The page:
David Lodge, the Society’s Honorary President, has written the first volume of his memoirs. This was published in the UK this week under the title Quite a Good Time to Be Born: A Memoir, 1935-1975. An international edition is promised by Amazon. com in February. The book was reviewed in the Financial Times on Friday by Suzi Feay who found it “not the account of a life packed with thrills other than the intellectual kind. But in its own way, it is a fascinating and moving read.” The FT article announces that Lodge will discuss the book at the Oxford Literary Festival on 27 March.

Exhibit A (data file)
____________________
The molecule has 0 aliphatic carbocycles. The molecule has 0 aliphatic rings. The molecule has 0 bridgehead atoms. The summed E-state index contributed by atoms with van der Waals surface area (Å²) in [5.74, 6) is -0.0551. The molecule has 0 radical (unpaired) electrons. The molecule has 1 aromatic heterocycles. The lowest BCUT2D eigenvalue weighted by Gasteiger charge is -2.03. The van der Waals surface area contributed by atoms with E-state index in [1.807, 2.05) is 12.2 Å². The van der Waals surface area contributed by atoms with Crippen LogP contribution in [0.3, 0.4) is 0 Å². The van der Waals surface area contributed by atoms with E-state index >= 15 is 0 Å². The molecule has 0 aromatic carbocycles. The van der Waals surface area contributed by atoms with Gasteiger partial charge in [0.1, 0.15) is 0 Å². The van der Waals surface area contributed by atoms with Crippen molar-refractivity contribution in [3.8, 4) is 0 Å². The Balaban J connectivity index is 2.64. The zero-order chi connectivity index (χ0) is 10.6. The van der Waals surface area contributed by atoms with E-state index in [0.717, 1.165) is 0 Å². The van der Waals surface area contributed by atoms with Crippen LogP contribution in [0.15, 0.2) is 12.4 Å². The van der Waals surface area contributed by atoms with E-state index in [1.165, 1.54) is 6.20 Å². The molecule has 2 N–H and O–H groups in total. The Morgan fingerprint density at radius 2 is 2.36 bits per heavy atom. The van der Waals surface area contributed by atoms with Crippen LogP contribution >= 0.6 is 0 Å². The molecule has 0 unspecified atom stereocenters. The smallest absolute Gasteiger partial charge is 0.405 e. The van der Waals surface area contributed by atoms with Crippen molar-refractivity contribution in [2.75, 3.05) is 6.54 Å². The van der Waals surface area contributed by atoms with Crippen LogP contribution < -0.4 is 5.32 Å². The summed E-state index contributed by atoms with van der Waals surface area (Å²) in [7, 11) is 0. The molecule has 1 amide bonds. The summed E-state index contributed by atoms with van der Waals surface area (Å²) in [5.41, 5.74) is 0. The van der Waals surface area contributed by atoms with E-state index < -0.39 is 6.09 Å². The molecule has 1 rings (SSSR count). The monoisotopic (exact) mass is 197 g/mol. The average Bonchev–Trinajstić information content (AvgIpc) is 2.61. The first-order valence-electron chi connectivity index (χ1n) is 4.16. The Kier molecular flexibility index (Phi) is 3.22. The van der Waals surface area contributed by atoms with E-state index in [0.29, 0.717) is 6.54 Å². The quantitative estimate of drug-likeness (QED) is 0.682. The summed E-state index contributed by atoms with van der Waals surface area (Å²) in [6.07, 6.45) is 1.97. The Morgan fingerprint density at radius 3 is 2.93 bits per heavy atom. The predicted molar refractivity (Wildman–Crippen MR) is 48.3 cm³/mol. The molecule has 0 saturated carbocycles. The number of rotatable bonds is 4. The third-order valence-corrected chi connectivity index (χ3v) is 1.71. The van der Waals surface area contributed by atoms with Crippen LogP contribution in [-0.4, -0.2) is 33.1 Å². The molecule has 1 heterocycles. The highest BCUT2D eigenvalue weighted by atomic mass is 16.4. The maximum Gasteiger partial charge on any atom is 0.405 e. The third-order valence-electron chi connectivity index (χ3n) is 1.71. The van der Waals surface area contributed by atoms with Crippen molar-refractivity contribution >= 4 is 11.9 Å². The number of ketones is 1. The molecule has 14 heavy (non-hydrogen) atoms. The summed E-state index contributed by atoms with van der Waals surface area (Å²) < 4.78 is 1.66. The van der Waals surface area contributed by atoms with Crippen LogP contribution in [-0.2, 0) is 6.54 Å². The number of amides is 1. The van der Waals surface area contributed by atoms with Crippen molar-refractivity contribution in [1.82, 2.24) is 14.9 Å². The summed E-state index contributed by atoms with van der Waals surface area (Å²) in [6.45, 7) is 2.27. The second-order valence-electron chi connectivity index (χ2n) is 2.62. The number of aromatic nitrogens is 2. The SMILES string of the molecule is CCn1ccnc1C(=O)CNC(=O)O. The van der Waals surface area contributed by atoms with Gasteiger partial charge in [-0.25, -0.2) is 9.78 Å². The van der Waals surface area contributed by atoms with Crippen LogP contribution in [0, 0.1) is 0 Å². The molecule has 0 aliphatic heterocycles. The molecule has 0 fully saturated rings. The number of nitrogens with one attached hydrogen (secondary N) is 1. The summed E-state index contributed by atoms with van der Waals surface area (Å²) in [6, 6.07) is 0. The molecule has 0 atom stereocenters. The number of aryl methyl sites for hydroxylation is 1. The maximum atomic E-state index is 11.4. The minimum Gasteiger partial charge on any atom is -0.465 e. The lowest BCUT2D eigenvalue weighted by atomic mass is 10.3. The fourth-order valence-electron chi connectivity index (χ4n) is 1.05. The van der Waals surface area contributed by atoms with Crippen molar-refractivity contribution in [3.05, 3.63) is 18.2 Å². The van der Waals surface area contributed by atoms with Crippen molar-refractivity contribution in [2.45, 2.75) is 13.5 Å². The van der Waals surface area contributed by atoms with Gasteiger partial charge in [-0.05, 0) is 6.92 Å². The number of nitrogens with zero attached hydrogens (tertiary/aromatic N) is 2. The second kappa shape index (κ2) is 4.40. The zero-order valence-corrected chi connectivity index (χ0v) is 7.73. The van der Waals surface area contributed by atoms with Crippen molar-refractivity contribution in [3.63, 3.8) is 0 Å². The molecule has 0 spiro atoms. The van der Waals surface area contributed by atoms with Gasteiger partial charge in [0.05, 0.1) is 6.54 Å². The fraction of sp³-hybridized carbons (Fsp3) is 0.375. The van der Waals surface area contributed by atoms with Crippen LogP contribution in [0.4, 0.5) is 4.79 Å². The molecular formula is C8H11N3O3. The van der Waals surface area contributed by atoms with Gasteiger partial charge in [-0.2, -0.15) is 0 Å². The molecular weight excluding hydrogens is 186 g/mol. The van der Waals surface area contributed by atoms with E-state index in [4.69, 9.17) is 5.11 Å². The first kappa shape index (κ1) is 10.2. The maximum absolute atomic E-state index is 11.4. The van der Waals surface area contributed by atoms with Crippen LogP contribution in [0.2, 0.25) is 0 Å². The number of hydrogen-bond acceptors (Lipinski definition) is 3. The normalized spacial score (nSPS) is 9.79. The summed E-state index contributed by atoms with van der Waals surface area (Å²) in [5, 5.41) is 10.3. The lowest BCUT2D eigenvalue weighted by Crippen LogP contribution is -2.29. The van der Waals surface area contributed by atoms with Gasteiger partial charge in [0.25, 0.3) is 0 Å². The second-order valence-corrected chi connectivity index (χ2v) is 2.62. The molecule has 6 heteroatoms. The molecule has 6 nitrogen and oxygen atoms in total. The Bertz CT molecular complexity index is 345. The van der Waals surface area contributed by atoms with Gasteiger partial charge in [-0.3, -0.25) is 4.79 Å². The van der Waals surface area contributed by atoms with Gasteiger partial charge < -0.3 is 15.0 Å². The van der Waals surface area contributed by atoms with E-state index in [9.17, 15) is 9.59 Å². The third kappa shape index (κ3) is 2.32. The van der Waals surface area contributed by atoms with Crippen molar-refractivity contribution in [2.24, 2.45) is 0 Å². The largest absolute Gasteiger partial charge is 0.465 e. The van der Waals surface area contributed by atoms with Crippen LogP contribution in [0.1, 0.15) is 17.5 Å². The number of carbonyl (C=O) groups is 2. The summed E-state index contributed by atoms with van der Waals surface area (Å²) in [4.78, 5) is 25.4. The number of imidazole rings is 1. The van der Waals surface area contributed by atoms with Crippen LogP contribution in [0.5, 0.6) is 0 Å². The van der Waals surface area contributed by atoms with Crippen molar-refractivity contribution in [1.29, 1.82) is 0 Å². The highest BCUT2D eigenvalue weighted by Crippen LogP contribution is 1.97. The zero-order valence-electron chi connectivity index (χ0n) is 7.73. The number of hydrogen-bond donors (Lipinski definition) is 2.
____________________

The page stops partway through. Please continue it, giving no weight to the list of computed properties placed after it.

The book was also reviewed in today’s Sunday Telegraph by Nicholas Skakespeare, who narrated and conducted interviews for the three-part documentary on Evelyn Waugh’s life and works for the BBC Arena series in 1987. The review begins by warning readers not to expect too much from a novelist’s memoirs, calling Waugh’s A Little Learning his “least satisfactory book.” Perhaps Shakespeare hasn’t read A Tourist in Africa or Robbery Under Law. The review also notes that Lodge has written critical studies of both Waugh and Graham Greene, both of whom, like him, are Roman Catholics. Unlike them, however, Lodge grew up “knowing contentedly little about abroad or sex.” D.J. Taylor in the Guardian compares Lodge and one of his fictional heroes to Charles Ryder and also notes that Lodge’s father, who worked as a musician, played at Mrs. Meyrick’s club, the 43, immortalized by Waugh in Brideshead as Ma Mayfield’s Old Hundredth. This volume concludes with Lodge’s early university teaching career and publication of his “breakthrough campus novel” Changing Places, but a second volume is, according to the reviewers, promised.